Inkle. I dare not listen. You, sir, I hope, will take good care of her.

[Going. Sir Chr. Care of her!--that I will I'll cherish her like my own daughter; and pour balm into the heart of a poor, innocent girl, that has been wounded by the artifices of a scoundrel.

Inkle. Hah! 'Sdeath, sir, how dare you !

Sir Chr. 'Sdeath, sir, how dare you look an honest man in the face?

Inkle. Sir, you shall feel

Sir Chr. Feel! It's more than ever you did, I believe. Mean, sordid wretch! dead to all sense of honour, gratitude, or humanity-I never heard of such barbarity! I have a son-in-law, who has been left in the same situation; but, if I thought him capable of such cruety, dam’me if I would not turn him to sea, with a peck-loaf, in a cockle-shell-Come, come, cheer up, my girl! You sha'n't want a friend to pro

tect you, I warrant you.-[Taking YARICO by the hand.]

Inkle. Insolence! The Governor shall hear of this insult.

Sir Chr. The Governor! liar! cheat! rogue ! impostor ! breaking all ties you ought to keep, and pretending to those you have no right to. The Governor never had such a fellow in the whole catalogue of his acquaintance-the Governor disowns you—the Governor disclaims you the Governor abhors you; and to your utter confusion, here stands the Governor to tell you so. Here stands old Curry, who never talked to a rogue without telling him what he thought of him.

Inkle. Sir Christopher !-Lost and undone!

Med. (Without.] Holo! Young Multiplication ! Zounds! I have been peeping in every cranny of the house. Why, young Rule of Three! [Enters from the inn.] Oh, here you are at last-Ah, Sir Christopher! What are you there! too impatient to wait at home. But here's one that will make you easy, I fancy,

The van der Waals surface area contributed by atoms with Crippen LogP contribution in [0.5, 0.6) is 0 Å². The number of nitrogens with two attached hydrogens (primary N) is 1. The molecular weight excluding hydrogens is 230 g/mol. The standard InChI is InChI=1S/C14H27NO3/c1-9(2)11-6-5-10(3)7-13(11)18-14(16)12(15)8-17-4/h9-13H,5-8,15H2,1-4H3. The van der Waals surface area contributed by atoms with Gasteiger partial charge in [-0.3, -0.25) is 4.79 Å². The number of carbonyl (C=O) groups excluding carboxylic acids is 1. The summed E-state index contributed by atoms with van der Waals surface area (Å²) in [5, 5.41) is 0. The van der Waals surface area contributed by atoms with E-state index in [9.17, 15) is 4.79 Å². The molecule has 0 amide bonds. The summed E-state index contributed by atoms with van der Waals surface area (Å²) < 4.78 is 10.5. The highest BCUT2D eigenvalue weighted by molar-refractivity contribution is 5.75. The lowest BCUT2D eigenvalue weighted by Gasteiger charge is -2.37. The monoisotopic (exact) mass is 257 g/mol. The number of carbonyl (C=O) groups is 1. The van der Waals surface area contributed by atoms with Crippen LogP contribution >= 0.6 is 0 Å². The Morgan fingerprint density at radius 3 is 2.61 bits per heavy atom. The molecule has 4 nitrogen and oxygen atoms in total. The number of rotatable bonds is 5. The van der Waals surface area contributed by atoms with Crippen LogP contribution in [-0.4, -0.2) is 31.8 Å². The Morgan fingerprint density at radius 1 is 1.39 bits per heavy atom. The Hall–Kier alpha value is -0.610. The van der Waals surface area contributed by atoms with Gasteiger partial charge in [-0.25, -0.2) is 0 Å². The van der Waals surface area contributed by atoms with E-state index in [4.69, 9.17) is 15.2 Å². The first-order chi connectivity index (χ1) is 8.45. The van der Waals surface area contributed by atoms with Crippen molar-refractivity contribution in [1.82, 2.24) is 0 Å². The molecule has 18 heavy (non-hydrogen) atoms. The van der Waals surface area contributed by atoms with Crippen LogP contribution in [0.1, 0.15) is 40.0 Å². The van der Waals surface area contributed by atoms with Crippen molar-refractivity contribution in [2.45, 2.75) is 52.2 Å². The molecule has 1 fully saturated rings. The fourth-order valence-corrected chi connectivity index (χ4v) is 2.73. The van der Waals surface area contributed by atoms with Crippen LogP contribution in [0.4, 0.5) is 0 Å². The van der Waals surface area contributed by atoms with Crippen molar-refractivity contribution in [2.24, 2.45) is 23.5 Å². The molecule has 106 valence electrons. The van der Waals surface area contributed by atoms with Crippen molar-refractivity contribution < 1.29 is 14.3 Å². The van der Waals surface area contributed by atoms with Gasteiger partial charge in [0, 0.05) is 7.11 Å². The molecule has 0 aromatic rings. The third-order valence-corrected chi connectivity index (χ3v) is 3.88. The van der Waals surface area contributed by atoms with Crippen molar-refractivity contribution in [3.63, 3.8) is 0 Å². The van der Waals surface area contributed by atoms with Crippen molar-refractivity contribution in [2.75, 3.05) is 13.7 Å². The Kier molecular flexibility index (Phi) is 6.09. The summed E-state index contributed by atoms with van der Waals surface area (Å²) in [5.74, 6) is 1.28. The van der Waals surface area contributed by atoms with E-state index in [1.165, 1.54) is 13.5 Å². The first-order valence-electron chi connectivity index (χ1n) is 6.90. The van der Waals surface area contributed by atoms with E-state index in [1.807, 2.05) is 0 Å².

[Clapping Inkle on the shoulder. Sir Chr. How came you to know him?

Med. Ha! ha! Well, that's curious enough too. So you have been talking here, without finding out each other.

Sir Chr. No, no; I have found him out with a vengeance.

Med. Not you. Why this is the dear boy. It's my nephew that is, your son-in-law that is be. It's Inkle!

Sir Chr. It's a lie ; and you're a purblind old booby,--and this dear boy is a damn'd scoundrel.

Med. Hey-day! what's the meaning of this ? One was mad before, and he has bit the other, I suppose.

Sir Chr. But here comes the dear boy--the true

boy--the jolly boy, piping hot from church, with my daughter.

Enter Complex, NARCISSA, and Patty.

Med. Campley
Sir Chr. Who? Campley - It's no such thing.
Camp. That's my name, indeed, Sir Christopher.

Sir Chr. The devil it is ! And how came you, sir, to impose upon me, and assume the name of Inkle ? a name which every man of honesty ought to be ashamed of.

Camp. I never did, sir.—Since I sailed from England with your daughter, my affection has daily increased: and when I came to explain myself to you, by a number of concurring circumstances, which I am now partly acquainted with, you mistook me for that gentleman. Yet had I even then been aware of your mistake, I must confess, the regard for my own happiness would have tempted me to let you remain undeceived.

Sir Chr. And did you, Narcissa, join in-
Nar. How could I, my dear sir, disobey you?

Patty. Lord your honour, what young lady could refuse a captain ?

Camp. I am a soldier, Sir Christopher. Love and war is the soldier's motto; though my income is trifling to your intended son-in-law's, still the chance of war has enabled me to support the object of my love above indigence. Her fortune, Sir Christopher, I do not consider myself by any means entitled to.

Sir Chr. 'Sblood! but you must though. Give me your hand, my young Mars, and bless you both together! Thank you, thank you for cheating an old tellow into giving his daughter to a lad of spirit, when he was going to throw her away upon one, in